The crisis sparked by Russia’s invasion of Ukraine has seen the United Nations come together in a way rarely seen in its 76-year history. It has prompted unusually forthright condemnation from the Commonwealth secretary-general, Patricia Scotland, who said: ‘What we are witnessing is a culmination of the gradual fraying of the rules-based international order which has kept our post-war world intact’, and a dark warning from Kenya of the dangers of fanning the ‘embers of dead empires’. It has also exposed some painful fence-sitting by the Commonwealth’s aspiring superpower, India.
After Russia vetoed a resolution, the UN security council referred the crisis to the general assembly for the first time in four decades. At the assembly’s emergency session, only the 11th since the 1956 Suez crisis, country after country condemned Russia’s aggression, demanding that member states take sides and choose between peace and aggression. However, India, which has since the UN’s earliest days seen itself as entitled to a permanent seat on the security council, did its standing in the world no favours by adopting a position of almost perverse neutrality.
At the security council’s meeting on 21 February, as Russian troops massed on Ukraine’s border, the Indian permanent representative to the UN, TS Tirumurti, merely called for ‘restraint on all sides’. Two days later, as reports emerged of heavy shelling from the Russian-occupied Donetsk and Luhansk regions of eastern Ukraine and targeting of civilian sites, and one ambassador after another appealed for Moscow to step back from all-out war, Tirumurti spoke only of the ‘legitimate security interests of all parties’, refusing to condemn Russia’s invasion.
On 25 February, even as the International Criminal Court prosecutor, Karim Khan QC, announced he would be monitoring potential war crimes in Ukraine (the investigation was formally opened on 2 March), India abstained in the security council vote on a resolution demanding that Moscow immediately halt its attack and withdraw all forces. Tirumurti made it clear that Delhi’s concerns for the 20,000 Indians in the war zone were paramount but Ukraine’s ambassador to the UN, Sergiy Kyslytsya, directly criticised India’s stance, saying: ‘You should be the first to vote to stop the war – to save your nationals in Ukraine.’ Kyev’s envoy added that he was ‘saddened’ that a ‘small handful of [UN] members’ seemed to be ‘tolerating’ the war.
It fell to some of the smallest states at the UN to speak out against Vladimir Putin’s naked aggression. Walton Alfonso Webson, of Antigua and Barbuda, said Russia’s security concerns did not justify any use of force and that when the principles of self-determination and sovereignty were threatened anywhere, the international community had to speak out, ‘lest our silence be misconstrued as consent’.
Harold Adlai Agyeman, of Ghana, also implicitly criticised some countries’ studious neutrality, saying that failure to condemn Russia’s actions undermined the pillars ‘that have held our world together, regardless of its imperfection’. Despite Ghana’s longstanding friendship with Russia, it condemned its aggression, saying that despite any security concerns ‘threatening aggression is wrong and unacceptable’.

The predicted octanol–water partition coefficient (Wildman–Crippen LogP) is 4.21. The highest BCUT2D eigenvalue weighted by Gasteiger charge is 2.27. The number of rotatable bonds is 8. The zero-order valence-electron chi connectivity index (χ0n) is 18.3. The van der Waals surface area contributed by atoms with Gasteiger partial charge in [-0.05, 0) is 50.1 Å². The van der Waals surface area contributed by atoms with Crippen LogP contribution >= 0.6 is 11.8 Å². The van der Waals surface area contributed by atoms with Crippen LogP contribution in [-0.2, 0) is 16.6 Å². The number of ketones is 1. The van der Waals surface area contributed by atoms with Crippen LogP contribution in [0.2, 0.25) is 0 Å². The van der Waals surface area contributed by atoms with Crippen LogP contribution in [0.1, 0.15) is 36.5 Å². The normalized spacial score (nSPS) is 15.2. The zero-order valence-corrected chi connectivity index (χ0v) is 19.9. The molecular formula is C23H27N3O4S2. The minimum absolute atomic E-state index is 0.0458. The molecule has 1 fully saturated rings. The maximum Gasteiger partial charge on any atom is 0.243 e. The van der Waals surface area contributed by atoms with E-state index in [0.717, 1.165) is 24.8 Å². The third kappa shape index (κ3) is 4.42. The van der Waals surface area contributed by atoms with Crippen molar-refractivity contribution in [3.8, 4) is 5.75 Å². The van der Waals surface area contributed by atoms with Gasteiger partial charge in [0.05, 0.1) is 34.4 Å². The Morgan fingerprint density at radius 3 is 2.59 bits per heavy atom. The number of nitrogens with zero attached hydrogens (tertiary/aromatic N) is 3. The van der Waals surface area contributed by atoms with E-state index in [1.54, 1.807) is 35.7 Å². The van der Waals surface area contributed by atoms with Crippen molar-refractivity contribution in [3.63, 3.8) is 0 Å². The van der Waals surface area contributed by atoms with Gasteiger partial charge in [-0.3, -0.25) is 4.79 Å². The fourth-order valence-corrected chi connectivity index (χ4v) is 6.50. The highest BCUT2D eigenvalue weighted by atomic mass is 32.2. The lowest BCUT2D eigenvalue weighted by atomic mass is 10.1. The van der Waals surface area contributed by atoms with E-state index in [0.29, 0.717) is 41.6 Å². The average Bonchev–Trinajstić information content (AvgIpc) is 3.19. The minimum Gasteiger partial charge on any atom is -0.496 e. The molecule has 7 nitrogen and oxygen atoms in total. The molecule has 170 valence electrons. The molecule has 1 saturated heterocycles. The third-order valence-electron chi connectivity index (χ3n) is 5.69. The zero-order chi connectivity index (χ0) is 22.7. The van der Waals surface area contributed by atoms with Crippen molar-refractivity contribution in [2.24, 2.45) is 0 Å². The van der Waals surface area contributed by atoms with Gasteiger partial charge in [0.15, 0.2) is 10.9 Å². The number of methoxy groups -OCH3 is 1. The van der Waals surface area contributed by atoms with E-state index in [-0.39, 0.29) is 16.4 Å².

One of the most powerful speeches heard over the past week came from Kenya’s representative, Martin Kimani. An eloquent warning – to other African states as well as Russia – of the hazards of redrawing borders in pursuit of ethnic homogeneity, a clip of the address was viewed more than 3m times on one Twitter feed. It is worth quoting at length:
‘Kenya and almost every African country was birthed by the ending of empire. Our borders were not of our own drawing … today, across the border of every single African country live our countrymen, with whom we share deep historical, cultural, and linguistic bonds.
‘At independence, had we chosen to pursue states on the basis of ethnic, racial, or religious homogeneity, we would still be waging bloody wars these many decades later. Instead, we agreed that we would settle for the borders that we inherited, but we would still pursue continental political, economic and legal integration.
‘Rather than form nations that looked ever backwards into history with a dangerous nostalgia, we chose to look forward … we chose to follow the rules of the Organisation of African Unity and the United Nations Charter, not because our borders satisfied us, but because we wanted something greater, forged in peace.
‘We believe that all states formed from empires that have collapsed or retreated have many peoples in them yearning for integration with peoples in neighbouring states … However, Kenya rejects such a yearning from being pursued by force. We must complete our recovery from the embers of dead empires in a way that does not plunge us back into new forms of domination and oppression.
‘We rejected irredentism and expansionism on any basis, including racial, ethnic, religious or cultural factors. We reject it again today.’
Commonwealth Update became Eye on the Commonwealth in January 2022. After 38 years in print form, the column has moved from the Round Table journal to the Round Table’s website. Originally Commonwealth Notebook, the column became Commonwealth Update in 1993. The new-look Eye on the Commonwealth will seek to provide a perspective on a topical development by the journal’s Commonwealth Update editor, Oren Gruenbaum.
How did Asia countries vote on the UN’s Ukraine resolution? – The Diplomat